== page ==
The PCAT section we used consists of eight scales representing six domains: ongoing care, coordination (i.e., referrals and information systems), comprehensiveness (i.e., service available and service provided), family-centeredness, community orientation and cultural competence. Ongoing care refers to the longitudinal use of a regular source of care over time, regardless of the presence or absence of disease or injury. Coordination care is the linking of health care visits and services so that patients receive appropriate care for all of their health problems – physical as well as mental. Comprehensiveness refers to the availability of a wide range of services in primary care and their appropriate provision, across the entire spectrum of types of needs for all but the most uncommon problems in the population, by a primary care provider. Family-centeredness recognizes the family as a major participant in the assessment and treatment of a patient. Community orientation refers to care delivered in the context of the community instead of focus on individual health care. Cultural competence refers to care that honors and respects the beliefs, interpersonal styles, attitudes and behaviors of people as they influence health.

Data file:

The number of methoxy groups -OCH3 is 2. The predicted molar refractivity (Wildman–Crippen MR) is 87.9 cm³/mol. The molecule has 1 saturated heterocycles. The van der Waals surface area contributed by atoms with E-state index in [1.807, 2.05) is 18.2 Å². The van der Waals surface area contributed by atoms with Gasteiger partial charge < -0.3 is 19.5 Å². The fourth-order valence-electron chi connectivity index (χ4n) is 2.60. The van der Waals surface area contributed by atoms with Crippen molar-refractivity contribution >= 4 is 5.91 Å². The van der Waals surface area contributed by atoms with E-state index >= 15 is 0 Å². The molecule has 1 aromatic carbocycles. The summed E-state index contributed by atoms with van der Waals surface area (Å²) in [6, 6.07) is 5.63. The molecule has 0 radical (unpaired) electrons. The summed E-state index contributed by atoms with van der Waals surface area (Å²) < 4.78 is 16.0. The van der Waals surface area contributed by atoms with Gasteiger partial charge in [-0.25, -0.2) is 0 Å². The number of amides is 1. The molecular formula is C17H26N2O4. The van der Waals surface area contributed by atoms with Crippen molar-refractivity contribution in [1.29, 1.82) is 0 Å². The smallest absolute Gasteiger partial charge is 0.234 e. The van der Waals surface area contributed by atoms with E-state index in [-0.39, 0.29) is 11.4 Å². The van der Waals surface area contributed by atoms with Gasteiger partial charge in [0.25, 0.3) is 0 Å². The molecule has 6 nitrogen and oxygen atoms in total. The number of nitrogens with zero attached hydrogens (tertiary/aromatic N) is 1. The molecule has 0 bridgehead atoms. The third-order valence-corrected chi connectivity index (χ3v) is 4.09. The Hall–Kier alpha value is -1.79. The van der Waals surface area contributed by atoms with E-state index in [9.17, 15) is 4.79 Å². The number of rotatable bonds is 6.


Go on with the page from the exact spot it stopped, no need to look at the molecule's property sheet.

All items in the PCAT were represented by a 4-point Likert-type scale with one indicating “Definitely Not,” two indicating “Probably Not,” three indicating “Probably,” and four indicating “Definitely.” The average score for each scale was derived by averaging the values for all the items under each scale. The average score for overall quality of primary care was derived by averaging the values for all scales. The higher average score, the better performance participants make in the corresponding scale. Missing item or non-response was managed according to the scoring instructions provided with the tool.

The survey also included questions on sociodemographic characteristics (i.e., gender, age, education, working site, working intensity, professional training, income, heath status) and future work intentions.

Analysis